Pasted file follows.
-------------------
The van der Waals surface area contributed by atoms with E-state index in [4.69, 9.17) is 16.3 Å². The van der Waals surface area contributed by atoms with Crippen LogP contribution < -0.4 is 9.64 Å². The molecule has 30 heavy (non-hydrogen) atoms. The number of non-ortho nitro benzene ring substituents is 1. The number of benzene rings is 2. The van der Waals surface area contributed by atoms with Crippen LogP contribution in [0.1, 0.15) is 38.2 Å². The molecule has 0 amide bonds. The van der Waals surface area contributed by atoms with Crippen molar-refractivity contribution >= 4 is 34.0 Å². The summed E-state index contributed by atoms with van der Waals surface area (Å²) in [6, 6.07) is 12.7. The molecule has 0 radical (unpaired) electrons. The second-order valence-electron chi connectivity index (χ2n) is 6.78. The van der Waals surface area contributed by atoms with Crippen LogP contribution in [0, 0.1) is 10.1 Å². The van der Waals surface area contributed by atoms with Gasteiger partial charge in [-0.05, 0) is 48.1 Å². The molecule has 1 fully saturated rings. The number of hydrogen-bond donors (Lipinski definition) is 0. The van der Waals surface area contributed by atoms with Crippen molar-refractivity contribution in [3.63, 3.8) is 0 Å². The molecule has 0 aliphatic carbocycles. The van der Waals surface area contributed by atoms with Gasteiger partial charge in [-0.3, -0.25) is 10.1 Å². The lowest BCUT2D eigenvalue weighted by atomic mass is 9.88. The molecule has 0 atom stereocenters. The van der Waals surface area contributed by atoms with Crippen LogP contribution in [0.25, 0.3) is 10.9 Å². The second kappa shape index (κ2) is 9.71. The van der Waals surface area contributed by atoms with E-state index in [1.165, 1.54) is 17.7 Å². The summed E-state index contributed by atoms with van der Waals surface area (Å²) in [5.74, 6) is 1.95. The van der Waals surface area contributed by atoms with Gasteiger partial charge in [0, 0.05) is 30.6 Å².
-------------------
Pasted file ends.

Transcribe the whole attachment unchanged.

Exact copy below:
The van der Waals surface area contributed by atoms with E-state index in [4.69, 9.17) is 16.3 Å². The van der Waals surface area contributed by atoms with Crippen LogP contribution < -0.4 is 9.64 Å². The molecule has 30 heavy (non-hydrogen) atoms. The number of non-ortho nitro benzene ring substituents is 1. The number of benzene rings is 2. The van der Waals surface area contributed by atoms with Crippen LogP contribution in [0.1, 0.15) is 38.2 Å². The molecule has 0 amide bonds. The van der Waals surface area contributed by atoms with Crippen molar-refractivity contribution >= 4 is 34.0 Å². The summed E-state index contributed by atoms with van der Waals surface area (Å²) in [6, 6.07) is 12.7. The molecule has 0 radical (unpaired) electrons. The second-order valence-electron chi connectivity index (χ2n) is 6.78. The van der Waals surface area contributed by atoms with Crippen LogP contribution in [0, 0.1) is 10.1 Å². The van der Waals surface area contributed by atoms with Gasteiger partial charge in [-0.05, 0) is 48.1 Å². The molecule has 1 fully saturated rings. The number of hydrogen-bond donors (Lipinski definition) is 0. The van der Waals surface area contributed by atoms with Crippen molar-refractivity contribution in [3.63, 3.8) is 0 Å². The molecule has 0 aliphatic carbocycles. The van der Waals surface area contributed by atoms with Gasteiger partial charge in [-0.3, -0.25) is 10.1 Å². The lowest BCUT2D eigenvalue weighted by atomic mass is 9.88. The molecule has 0 atom stereocenters. The van der Waals surface area contributed by atoms with Crippen LogP contribution in [0.25, 0.3) is 10.9 Å². The second kappa shape index (κ2) is 9.71. The van der Waals surface area contributed by atoms with E-state index in [1.165, 1.54) is 17.7 Å². The summed E-state index contributed by atoms with van der Waals surface area (Å²) in [5.74, 6) is 1.95. The van der Waals surface area contributed by atoms with Gasteiger partial charge in [0, 0.05) is 30.6 Å².